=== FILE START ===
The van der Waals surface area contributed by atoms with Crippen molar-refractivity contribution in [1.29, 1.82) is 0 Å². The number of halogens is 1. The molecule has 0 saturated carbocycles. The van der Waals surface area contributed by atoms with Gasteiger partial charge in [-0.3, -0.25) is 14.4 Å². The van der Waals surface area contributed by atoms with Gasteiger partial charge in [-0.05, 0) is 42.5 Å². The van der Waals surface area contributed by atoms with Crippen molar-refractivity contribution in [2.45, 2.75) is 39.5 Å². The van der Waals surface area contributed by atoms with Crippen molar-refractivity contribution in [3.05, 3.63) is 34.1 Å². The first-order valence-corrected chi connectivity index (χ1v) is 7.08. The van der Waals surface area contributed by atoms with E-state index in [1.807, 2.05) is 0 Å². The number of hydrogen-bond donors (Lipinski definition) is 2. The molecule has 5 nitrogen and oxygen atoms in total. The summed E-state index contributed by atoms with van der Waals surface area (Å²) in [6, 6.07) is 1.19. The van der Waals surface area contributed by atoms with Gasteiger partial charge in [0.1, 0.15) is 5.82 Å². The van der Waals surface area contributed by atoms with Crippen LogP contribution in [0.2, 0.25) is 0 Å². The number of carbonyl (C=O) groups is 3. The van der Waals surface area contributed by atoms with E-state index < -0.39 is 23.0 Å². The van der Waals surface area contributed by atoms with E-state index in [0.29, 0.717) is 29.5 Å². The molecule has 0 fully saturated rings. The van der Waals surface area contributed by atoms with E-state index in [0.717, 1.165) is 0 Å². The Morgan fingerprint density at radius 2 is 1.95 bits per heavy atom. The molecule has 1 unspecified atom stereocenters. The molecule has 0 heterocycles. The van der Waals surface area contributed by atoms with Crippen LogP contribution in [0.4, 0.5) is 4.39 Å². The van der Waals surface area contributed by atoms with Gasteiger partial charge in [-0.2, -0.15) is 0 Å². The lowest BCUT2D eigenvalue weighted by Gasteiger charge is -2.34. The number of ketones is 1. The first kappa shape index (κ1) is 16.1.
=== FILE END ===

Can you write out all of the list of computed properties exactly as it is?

The van der Waals surface area contributed by atoms with Crippen molar-refractivity contribution in [1.29, 1.82) is 0 Å². The number of halogens is 1. The molecule has 0 saturated carbocycles. The van der Waals surface area contributed by atoms with Gasteiger partial charge in [-0.3, -0.25) is 14.4 Å². The van der Waals surface area contributed by atoms with Gasteiger partial charge in [-0.05, 0) is 42.5 Å². The van der Waals surface area contributed by atoms with Crippen molar-refractivity contribution in [2.45, 2.75) is 39.5 Å². The van der Waals surface area contributed by atoms with Crippen molar-refractivity contribution in [3.05, 3.63) is 34.1 Å². The first-order valence-corrected chi connectivity index (χ1v) is 7.08. The van der Waals surface area contributed by atoms with E-state index in [1.807, 2.05) is 0 Å². The number of hydrogen-bond donors (Lipinski definition) is 2. The molecule has 5 nitrogen and oxygen atoms in total. The summed E-state index contributed by atoms with van der Waals surface area (Å²) in [6, 6.07) is 1.19. The van der Waals surface area contributed by atoms with Gasteiger partial charge in [0.1, 0.15) is 5.82 Å². The van der Waals surface area contributed by atoms with Crippen LogP contribution in [0.2, 0.25) is 0 Å². The number of carbonyl (C=O) groups is 3. The van der Waals surface area contributed by atoms with E-state index < -0.39 is 23.0 Å². The van der Waals surface area contributed by atoms with E-state index in [0.29, 0.717) is 29.5 Å². The molecule has 0 fully saturated rings. The van der Waals surface area contributed by atoms with E-state index in [0.717, 1.165) is 0 Å². The Morgan fingerprint density at radius 2 is 1.95 bits per heavy atom. The molecule has 1 unspecified atom stereocenters. The molecule has 0 heterocycles. The van der Waals surface area contributed by atoms with Crippen LogP contribution in [0.4, 0.5) is 4.39 Å². The van der Waals surface area contributed by atoms with Gasteiger partial charge in [-0.2, -0.15) is 0 Å². The lowest BCUT2D eigenvalue weighted by Gasteiger charge is -2.34. The number of ketones is 1. The first kappa shape index (κ1) is 16.1.